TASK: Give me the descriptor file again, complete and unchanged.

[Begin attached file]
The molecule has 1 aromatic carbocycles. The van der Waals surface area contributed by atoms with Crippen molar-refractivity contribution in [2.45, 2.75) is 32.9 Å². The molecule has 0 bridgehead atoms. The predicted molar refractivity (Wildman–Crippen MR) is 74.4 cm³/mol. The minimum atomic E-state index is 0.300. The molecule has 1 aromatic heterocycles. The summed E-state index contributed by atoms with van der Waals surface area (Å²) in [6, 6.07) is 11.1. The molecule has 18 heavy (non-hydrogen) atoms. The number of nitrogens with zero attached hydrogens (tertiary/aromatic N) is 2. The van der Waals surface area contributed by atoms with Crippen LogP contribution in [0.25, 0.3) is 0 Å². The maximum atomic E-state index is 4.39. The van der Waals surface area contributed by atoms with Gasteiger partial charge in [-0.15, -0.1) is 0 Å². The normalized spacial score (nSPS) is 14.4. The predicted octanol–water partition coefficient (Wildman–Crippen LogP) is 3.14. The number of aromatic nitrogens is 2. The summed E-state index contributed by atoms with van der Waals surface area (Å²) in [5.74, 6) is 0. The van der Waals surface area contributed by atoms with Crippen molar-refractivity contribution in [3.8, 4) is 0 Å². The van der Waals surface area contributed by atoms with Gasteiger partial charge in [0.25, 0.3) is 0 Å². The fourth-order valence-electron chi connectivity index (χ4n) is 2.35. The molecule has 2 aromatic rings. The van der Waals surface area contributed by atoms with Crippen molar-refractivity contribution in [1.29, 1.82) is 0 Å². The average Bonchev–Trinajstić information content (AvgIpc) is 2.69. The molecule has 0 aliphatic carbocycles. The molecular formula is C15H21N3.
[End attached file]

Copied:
The molecule has 1 aromatic carbocycles. The van der Waals surface area contributed by atoms with Crippen molar-refractivity contribution in [2.45, 2.75) is 32.9 Å². The molecule has 0 bridgehead atoms. The predicted molar refractivity (Wildman–Crippen MR) is 74.4 cm³/mol. The minimum atomic E-state index is 0.300. The molecule has 1 aromatic heterocycles. The summed E-state index contributed by atoms with van der Waals surface area (Å²) in [6, 6.07) is 11.1. The molecule has 18 heavy (non-hydrogen) atoms. The number of nitrogens with zero attached hydrogens (tertiary/aromatic N) is 2. The van der Waals surface area contributed by atoms with Crippen LogP contribution in [0.25, 0.3) is 0 Å². The maximum atomic E-state index is 4.39. The van der Waals surface area contributed by atoms with Gasteiger partial charge in [-0.15, -0.1) is 0 Å². The normalized spacial score (nSPS) is 14.4. The predicted octanol–water partition coefficient (Wildman–Crippen LogP) is 3.14. The number of aromatic nitrogens is 2. The summed E-state index contributed by atoms with van der Waals surface area (Å²) in [5.74, 6) is 0. The van der Waals surface area contributed by atoms with Crippen molar-refractivity contribution in [3.8, 4) is 0 Å². The van der Waals surface area contributed by atoms with Gasteiger partial charge in [0.25, 0.3) is 0 Å². The fourth-order valence-electron chi connectivity index (χ4n) is 2.35. The molecule has 2 aromatic rings. The van der Waals surface area contributed by atoms with Crippen molar-refractivity contribution in [1.29, 1.82) is 0 Å². The average Bonchev–Trinajstić information content (AvgIpc) is 2.69. The molecule has 0 aliphatic carbocycles. The molecular formula is C15H21N3.